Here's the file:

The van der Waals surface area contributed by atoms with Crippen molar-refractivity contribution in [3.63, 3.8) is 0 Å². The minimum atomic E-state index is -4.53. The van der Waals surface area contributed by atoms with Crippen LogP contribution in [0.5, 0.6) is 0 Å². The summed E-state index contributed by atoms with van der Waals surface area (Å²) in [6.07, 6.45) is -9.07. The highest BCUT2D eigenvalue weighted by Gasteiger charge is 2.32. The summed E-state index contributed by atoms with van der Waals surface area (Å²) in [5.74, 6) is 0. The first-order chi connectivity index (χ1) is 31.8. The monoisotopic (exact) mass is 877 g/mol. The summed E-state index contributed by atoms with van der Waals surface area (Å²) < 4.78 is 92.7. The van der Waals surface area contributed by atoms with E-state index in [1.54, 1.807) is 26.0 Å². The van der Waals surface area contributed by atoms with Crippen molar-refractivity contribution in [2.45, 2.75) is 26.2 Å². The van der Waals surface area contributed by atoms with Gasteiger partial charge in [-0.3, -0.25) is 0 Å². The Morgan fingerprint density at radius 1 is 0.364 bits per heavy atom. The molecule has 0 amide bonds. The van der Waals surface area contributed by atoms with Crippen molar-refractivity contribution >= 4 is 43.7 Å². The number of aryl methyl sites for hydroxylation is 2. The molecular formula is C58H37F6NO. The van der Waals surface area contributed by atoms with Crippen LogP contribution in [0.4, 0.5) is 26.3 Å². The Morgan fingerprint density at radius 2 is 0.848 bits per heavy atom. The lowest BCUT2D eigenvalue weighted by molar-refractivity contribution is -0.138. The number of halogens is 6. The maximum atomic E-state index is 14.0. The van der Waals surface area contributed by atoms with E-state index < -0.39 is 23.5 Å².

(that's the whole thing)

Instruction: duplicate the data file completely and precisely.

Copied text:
The van der Waals surface area contributed by atoms with Crippen molar-refractivity contribution in [3.63, 3.8) is 0 Å². The minimum atomic E-state index is -4.53. The van der Waals surface area contributed by atoms with Crippen LogP contribution in [0.5, 0.6) is 0 Å². The summed E-state index contributed by atoms with van der Waals surface area (Å²) in [6.07, 6.45) is -9.07. The highest BCUT2D eigenvalue weighted by Gasteiger charge is 2.32. The summed E-state index contributed by atoms with van der Waals surface area (Å²) in [5.74, 6) is 0. The first-order chi connectivity index (χ1) is 31.8. The monoisotopic (exact) mass is 877 g/mol. The summed E-state index contributed by atoms with van der Waals surface area (Å²) < 4.78 is 92.7. The van der Waals surface area contributed by atoms with E-state index in [1.54, 1.807) is 26.0 Å². The van der Waals surface area contributed by atoms with Crippen molar-refractivity contribution in [2.45, 2.75) is 26.2 Å². The van der Waals surface area contributed by atoms with Gasteiger partial charge in [-0.3, -0.25) is 0 Å². The Morgan fingerprint density at radius 1 is 0.364 bits per heavy atom. The molecule has 0 amide bonds. The van der Waals surface area contributed by atoms with Crippen molar-refractivity contribution >= 4 is 43.7 Å². The number of aryl methyl sites for hydroxylation is 2. The molecular formula is C58H37F6NO. The van der Waals surface area contributed by atoms with Crippen LogP contribution in [0.4, 0.5) is 26.3 Å². The Morgan fingerprint density at radius 2 is 0.848 bits per heavy atom. The lowest BCUT2D eigenvalue weighted by molar-refractivity contribution is -0.138. The number of halogens is 6. The maximum atomic E-state index is 14.0. The van der Waals surface area contributed by atoms with E-state index < -0.39 is 23.5 Å².